No. 31




Estonian Public Sector is Preparing for the EU Presidency: Ascertaining and Evaluation of the Capability Shortfalls of Officials

10 June 2015


RiTo No. 31, 2015

One of the preconditions for efficient officials is relevant and objective evaluation of capability (and also capability shortfalls), and ensuring purposeful training and coaching on the basis of this. The forthcoming EU presidency of Estonia in 2018 enhances the need for efficient officials even more, therefore it is necessary that during the years preceding the EU presidency, the existing capability shortfalls of the officials connected with the EU are ascertained, and they are provided the training they need. The purpose of the article is to analyse how the evaluation of the EU-related capabilities and knowledge of the Estonian officials has been conducted since 2002, and what have been the main lessons.

First the article introduces the methodological problems that arose during the studies conducted in 2002–2013 to determine the EU-related training needs of the Estonian offiials, and then offers solutions for improving the evaluation of the training needs of offiials.

As a result of the research, two main spheres where development is needed were pointed out. First, the principles for ascertaining the gap between the knowledge and the skills of officials and the needs of the future have to be improved, and second, the methodological solutions that would reduce over- or under-evaluation of knowledge, capabilities and competences have to be developed. Determining the training shortfalls as exactly as possible and objective evaluation of knowledge, skills and competences will ensure the ascertaining of the real training needs.

The author of the article makes the following suggestions for ensuring more objective evaluation of the capability shortfalls and training needs of offiials. First, during the data collection stage, it is necessary to ask the offiials clearly and unambiguously about their specifi training needs, not about the important issues, training wishes, etc. of their daily work. Second, in the data analysis stage it should be possible, by using different analysis instruments, to ascertain the filds where organising trainings is not a priority. Third, it is recommended to add a format for objectively measuring knowledge and skills (e.g. a test or observation) to the questions-based and evaluating research methods (questionnaires, interviews, expert opinions). Fourth, in order to avoid the giving of “expected” answers, the commissioner and the performer of the study have to do preparatory work with the offiials participating in the study already in the preparatory stage of the study (that is, inform and encourage the participants of the study), and to contribute to communication to reduce the possible fears of the offiials. Fifth, there should be earlier mutual communication to preclude the situations where the performer of the study is motivated to give “targeted” answers. If the performer of the study should for some reason presume that in the opinion of the commissioner it would be ideal that all offiials are on high level and do not need additional training, it is possible that this conviction will be transferred into the results of the training study, regardless of whether it actually is so.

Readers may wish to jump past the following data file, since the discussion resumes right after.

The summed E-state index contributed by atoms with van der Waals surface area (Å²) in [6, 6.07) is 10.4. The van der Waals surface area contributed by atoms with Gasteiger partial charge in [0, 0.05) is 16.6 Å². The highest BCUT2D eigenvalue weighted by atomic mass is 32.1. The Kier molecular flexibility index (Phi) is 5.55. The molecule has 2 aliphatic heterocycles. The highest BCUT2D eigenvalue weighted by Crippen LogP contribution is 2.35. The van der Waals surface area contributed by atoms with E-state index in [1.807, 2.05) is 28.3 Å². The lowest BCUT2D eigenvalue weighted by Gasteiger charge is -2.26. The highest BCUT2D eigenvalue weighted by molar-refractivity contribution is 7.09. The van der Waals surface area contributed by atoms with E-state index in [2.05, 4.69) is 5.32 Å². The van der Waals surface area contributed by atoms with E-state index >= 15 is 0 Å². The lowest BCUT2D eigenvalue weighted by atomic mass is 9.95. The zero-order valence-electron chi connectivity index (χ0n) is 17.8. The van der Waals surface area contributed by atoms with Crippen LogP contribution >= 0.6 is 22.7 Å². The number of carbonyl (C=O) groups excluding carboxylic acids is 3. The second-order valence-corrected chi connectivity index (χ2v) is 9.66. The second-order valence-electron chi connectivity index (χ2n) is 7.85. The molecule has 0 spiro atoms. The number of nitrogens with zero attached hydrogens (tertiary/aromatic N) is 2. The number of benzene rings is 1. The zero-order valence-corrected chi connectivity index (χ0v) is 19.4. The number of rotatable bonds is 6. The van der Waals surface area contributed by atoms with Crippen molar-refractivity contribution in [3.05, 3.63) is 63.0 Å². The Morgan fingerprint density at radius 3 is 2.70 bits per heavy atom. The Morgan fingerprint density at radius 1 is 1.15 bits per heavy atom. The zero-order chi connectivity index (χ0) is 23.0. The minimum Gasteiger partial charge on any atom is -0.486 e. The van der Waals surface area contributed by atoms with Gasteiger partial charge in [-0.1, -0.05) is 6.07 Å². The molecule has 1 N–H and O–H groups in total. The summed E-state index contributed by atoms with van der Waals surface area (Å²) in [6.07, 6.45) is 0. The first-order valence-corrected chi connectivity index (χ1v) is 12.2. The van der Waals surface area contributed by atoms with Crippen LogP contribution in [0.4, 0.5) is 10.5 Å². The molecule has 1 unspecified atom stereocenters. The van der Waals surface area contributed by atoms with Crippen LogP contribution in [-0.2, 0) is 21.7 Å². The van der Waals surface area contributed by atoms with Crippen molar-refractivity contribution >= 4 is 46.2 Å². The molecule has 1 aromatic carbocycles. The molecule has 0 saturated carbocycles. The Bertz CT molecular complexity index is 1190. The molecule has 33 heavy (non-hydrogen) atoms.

Full article in Estonian